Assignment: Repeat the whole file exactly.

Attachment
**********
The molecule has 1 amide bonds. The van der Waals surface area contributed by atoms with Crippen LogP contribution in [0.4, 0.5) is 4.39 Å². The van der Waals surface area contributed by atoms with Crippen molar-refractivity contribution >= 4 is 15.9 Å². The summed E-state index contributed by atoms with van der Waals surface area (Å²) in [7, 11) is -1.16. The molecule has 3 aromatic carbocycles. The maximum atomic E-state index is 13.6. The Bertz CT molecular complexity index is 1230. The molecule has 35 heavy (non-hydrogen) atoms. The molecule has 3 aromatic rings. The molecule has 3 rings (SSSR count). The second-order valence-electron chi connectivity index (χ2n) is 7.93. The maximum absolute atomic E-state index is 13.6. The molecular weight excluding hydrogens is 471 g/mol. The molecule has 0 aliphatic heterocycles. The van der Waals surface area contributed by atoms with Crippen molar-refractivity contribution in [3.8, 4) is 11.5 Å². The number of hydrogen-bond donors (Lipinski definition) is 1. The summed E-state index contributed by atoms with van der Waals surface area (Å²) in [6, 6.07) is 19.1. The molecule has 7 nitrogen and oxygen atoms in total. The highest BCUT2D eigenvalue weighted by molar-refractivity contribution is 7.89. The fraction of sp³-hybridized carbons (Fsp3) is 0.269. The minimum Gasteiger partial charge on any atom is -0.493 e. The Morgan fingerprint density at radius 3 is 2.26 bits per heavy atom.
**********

The molecule has 1 amide bonds. The van der Waals surface area contributed by atoms with Crippen LogP contribution in [0.4, 0.5) is 4.39 Å². The van der Waals surface area contributed by atoms with Crippen molar-refractivity contribution >= 4 is 15.9 Å². The summed E-state index contributed by atoms with van der Waals surface area (Å²) in [7, 11) is -1.16. The molecule has 3 aromatic carbocycles. The maximum atomic E-state index is 13.6. The Bertz CT molecular complexity index is 1230. The molecule has 35 heavy (non-hydrogen) atoms. The molecule has 3 aromatic rings. The molecule has 3 rings (SSSR count). The second-order valence-electron chi connectivity index (χ2n) is 7.93. The maximum absolute atomic E-state index is 13.6. The molecular weight excluding hydrogens is 471 g/mol. The molecule has 0 aliphatic heterocycles. The van der Waals surface area contributed by atoms with Crippen molar-refractivity contribution in [3.8, 4) is 11.5 Å². The number of hydrogen-bond donors (Lipinski definition) is 1. The summed E-state index contributed by atoms with van der Waals surface area (Å²) in [6, 6.07) is 19.1. The molecule has 7 nitrogen and oxygen atoms in total. The highest BCUT2D eigenvalue weighted by molar-refractivity contribution is 7.89. The fraction of sp³-hybridized carbons (Fsp3) is 0.269. The minimum Gasteiger partial charge on any atom is -0.493 e. The Morgan fingerprint density at radius 3 is 2.26 bits per heavy atom.